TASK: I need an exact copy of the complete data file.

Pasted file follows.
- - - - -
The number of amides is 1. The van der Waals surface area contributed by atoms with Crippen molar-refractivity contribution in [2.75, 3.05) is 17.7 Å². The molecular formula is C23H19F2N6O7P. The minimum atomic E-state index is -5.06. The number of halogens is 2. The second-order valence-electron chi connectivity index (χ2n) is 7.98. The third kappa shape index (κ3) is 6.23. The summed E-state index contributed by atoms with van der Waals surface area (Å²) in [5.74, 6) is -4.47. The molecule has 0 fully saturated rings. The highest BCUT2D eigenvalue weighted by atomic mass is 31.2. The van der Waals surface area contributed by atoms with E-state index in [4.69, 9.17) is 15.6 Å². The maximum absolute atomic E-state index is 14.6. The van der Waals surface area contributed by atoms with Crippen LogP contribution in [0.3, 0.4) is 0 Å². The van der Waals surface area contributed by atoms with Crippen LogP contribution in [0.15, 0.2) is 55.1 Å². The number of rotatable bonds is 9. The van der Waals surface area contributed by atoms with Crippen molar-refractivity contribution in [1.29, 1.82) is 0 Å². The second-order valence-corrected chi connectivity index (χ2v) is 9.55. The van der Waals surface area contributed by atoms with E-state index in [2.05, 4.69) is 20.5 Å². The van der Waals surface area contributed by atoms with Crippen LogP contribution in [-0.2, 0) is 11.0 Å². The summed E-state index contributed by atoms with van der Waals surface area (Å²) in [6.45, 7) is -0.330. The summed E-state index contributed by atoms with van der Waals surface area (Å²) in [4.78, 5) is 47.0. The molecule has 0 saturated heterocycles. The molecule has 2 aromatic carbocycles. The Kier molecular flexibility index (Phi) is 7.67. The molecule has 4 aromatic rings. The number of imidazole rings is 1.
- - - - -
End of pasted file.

The number of amides is 1. The van der Waals surface area contributed by atoms with Crippen molar-refractivity contribution in [2.75, 3.05) is 17.7 Å². The molecular formula is C23H19F2N6O7P. The minimum atomic E-state index is -5.06. The number of halogens is 2. The second-order valence-electron chi connectivity index (χ2n) is 7.98. The third kappa shape index (κ3) is 6.23. The summed E-state index contributed by atoms with van der Waals surface area (Å²) in [5.74, 6) is -4.47. The molecule has 0 fully saturated rings. The highest BCUT2D eigenvalue weighted by atomic mass is 31.2. The van der Waals surface area contributed by atoms with E-state index in [4.69, 9.17) is 15.6 Å². The maximum absolute atomic E-state index is 14.6. The van der Waals surface area contributed by atoms with Crippen LogP contribution in [0.3, 0.4) is 0 Å². The van der Waals surface area contributed by atoms with Crippen LogP contribution in [0.15, 0.2) is 55.1 Å². The number of rotatable bonds is 9. The van der Waals surface area contributed by atoms with Crippen molar-refractivity contribution in [1.29, 1.82) is 0 Å². The second-order valence-corrected chi connectivity index (χ2v) is 9.55. The van der Waals surface area contributed by atoms with E-state index in [2.05, 4.69) is 20.5 Å². The van der Waals surface area contributed by atoms with Crippen LogP contribution in [-0.2, 0) is 11.0 Å². The summed E-state index contributed by atoms with van der Waals surface area (Å²) in [6.45, 7) is -0.330. The summed E-state index contributed by atoms with van der Waals surface area (Å²) in [4.78, 5) is 47.0. The molecule has 0 saturated heterocycles. The molecule has 2 aromatic carbocycles. The Kier molecular flexibility index (Phi) is 7.67. The molecule has 4 aromatic rings. The number of imidazole rings is 1.